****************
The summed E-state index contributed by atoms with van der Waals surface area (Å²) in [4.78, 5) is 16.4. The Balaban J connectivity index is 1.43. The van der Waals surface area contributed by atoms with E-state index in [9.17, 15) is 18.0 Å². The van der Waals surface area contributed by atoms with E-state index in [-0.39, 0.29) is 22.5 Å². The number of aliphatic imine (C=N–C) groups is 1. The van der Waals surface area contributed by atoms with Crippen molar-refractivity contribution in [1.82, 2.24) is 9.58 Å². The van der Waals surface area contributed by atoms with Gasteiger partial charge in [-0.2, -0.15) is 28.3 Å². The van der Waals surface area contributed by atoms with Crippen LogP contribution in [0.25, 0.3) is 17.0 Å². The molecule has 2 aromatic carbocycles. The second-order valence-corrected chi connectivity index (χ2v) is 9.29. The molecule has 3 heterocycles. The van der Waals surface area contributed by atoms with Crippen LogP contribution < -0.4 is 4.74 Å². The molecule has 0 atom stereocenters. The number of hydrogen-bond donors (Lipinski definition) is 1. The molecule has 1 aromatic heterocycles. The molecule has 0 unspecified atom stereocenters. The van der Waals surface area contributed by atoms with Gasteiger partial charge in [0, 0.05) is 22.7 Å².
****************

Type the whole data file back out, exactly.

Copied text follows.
The summed E-state index contributed by atoms with van der Waals surface area (Å²) in [4.78, 5) is 16.4. The Balaban J connectivity index is 1.43. The van der Waals surface area contributed by atoms with E-state index in [9.17, 15) is 18.0 Å². The van der Waals surface area contributed by atoms with E-state index in [-0.39, 0.29) is 22.5 Å². The number of aliphatic imine (C=N–C) groups is 1. The van der Waals surface area contributed by atoms with Crippen molar-refractivity contribution in [1.82, 2.24) is 9.58 Å². The van der Waals surface area contributed by atoms with Gasteiger partial charge in [-0.2, -0.15) is 28.3 Å². The van der Waals surface area contributed by atoms with Crippen LogP contribution in [0.25, 0.3) is 17.0 Å². The molecule has 2 aromatic carbocycles. The second-order valence-corrected chi connectivity index (χ2v) is 9.29. The molecule has 3 heterocycles. The van der Waals surface area contributed by atoms with Crippen LogP contribution < -0.4 is 4.74 Å². The molecule has 0 atom stereocenters. The number of hydrogen-bond donors (Lipinski definition) is 1. The molecule has 1 aromatic heterocycles. The molecule has 0 unspecified atom stereocenters. The van der Waals surface area contributed by atoms with Gasteiger partial charge in [0, 0.05) is 22.7 Å².